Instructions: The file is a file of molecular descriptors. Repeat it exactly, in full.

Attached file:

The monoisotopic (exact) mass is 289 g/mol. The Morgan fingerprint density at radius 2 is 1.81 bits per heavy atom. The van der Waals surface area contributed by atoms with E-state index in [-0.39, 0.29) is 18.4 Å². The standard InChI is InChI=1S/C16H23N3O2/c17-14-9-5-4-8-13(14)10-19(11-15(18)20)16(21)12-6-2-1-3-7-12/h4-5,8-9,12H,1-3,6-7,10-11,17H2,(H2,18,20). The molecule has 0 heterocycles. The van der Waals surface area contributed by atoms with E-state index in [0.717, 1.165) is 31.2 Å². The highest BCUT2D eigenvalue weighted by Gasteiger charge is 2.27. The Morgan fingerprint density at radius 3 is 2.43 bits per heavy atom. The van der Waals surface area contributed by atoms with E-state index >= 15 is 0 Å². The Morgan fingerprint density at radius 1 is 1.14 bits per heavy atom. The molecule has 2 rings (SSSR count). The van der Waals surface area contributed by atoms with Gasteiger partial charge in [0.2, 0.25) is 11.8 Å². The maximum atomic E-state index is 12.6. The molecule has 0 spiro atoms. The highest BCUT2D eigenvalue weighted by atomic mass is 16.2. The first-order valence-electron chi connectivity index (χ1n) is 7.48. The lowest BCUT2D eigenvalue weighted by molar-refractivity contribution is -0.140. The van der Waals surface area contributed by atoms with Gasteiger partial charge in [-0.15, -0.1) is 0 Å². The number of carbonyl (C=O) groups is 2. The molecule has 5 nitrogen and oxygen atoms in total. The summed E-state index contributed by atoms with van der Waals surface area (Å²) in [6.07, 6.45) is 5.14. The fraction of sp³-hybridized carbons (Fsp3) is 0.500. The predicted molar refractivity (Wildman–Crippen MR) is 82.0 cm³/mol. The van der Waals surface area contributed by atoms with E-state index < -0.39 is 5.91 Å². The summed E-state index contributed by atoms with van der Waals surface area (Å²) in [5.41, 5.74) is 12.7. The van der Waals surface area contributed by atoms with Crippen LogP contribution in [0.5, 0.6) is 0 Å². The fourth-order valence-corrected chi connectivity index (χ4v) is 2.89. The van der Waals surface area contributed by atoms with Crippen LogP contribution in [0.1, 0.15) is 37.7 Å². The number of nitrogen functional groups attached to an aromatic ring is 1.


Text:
The monoisotopic (exact) mass is 289 g/mol. The Morgan fingerprint density at radius 2 is 1.81 bits per heavy atom. The van der Waals surface area contributed by atoms with E-state index in [-0.39, 0.29) is 18.4 Å². The standard InChI is InChI=1S/C16H23N3O2/c17-14-9-5-4-8-13(14)10-19(11-15(18)20)16(21)12-6-2-1-3-7-12/h4-5,8-9,12H,1-3,6-7,10-11,17H2,(H2,18,20). The molecule has 0 heterocycles. The van der Waals surface area contributed by atoms with E-state index in [0.717, 1.165) is 31.2 Å². The highest BCUT2D eigenvalue weighted by Gasteiger charge is 2.27. The Morgan fingerprint density at radius 3 is 2.43 bits per heavy atom. The van der Waals surface area contributed by atoms with E-state index >= 15 is 0 Å². The Morgan fingerprint density at radius 1 is 1.14 bits per heavy atom. The molecule has 2 rings (SSSR count). The van der Waals surface area contributed by atoms with Gasteiger partial charge in [0.2, 0.25) is 11.8 Å². The maximum atomic E-state index is 12.6. The molecule has 0 spiro atoms. The highest BCUT2D eigenvalue weighted by atomic mass is 16.2. The first-order valence-electron chi connectivity index (χ1n) is 7.48. The lowest BCUT2D eigenvalue weighted by molar-refractivity contribution is -0.140. The van der Waals surface area contributed by atoms with Gasteiger partial charge in [-0.15, -0.1) is 0 Å². The number of carbonyl (C=O) groups is 2. The molecule has 5 nitrogen and oxygen atoms in total. The summed E-state index contributed by atoms with van der Waals surface area (Å²) in [6.07, 6.45) is 5.14. The fraction of sp³-hybridized carbons (Fsp3) is 0.500. The predicted molar refractivity (Wildman–Crippen MR) is 82.0 cm³/mol. The van der Waals surface area contributed by atoms with E-state index < -0.39 is 5.91 Å². The summed E-state index contributed by atoms with van der Waals surface area (Å²) in [5.41, 5.74) is 12.7. The van der Waals surface area contributed by atoms with Crippen LogP contribution in [0.5, 0.6) is 0 Å². The fourth-order valence-corrected chi connectivity index (χ4v) is 2.89. The van der Waals surface area contributed by atoms with Crippen LogP contribution in [0.1, 0.15) is 37.7 Å². The number of nitrogen functional groups attached to an aromatic ring is 1.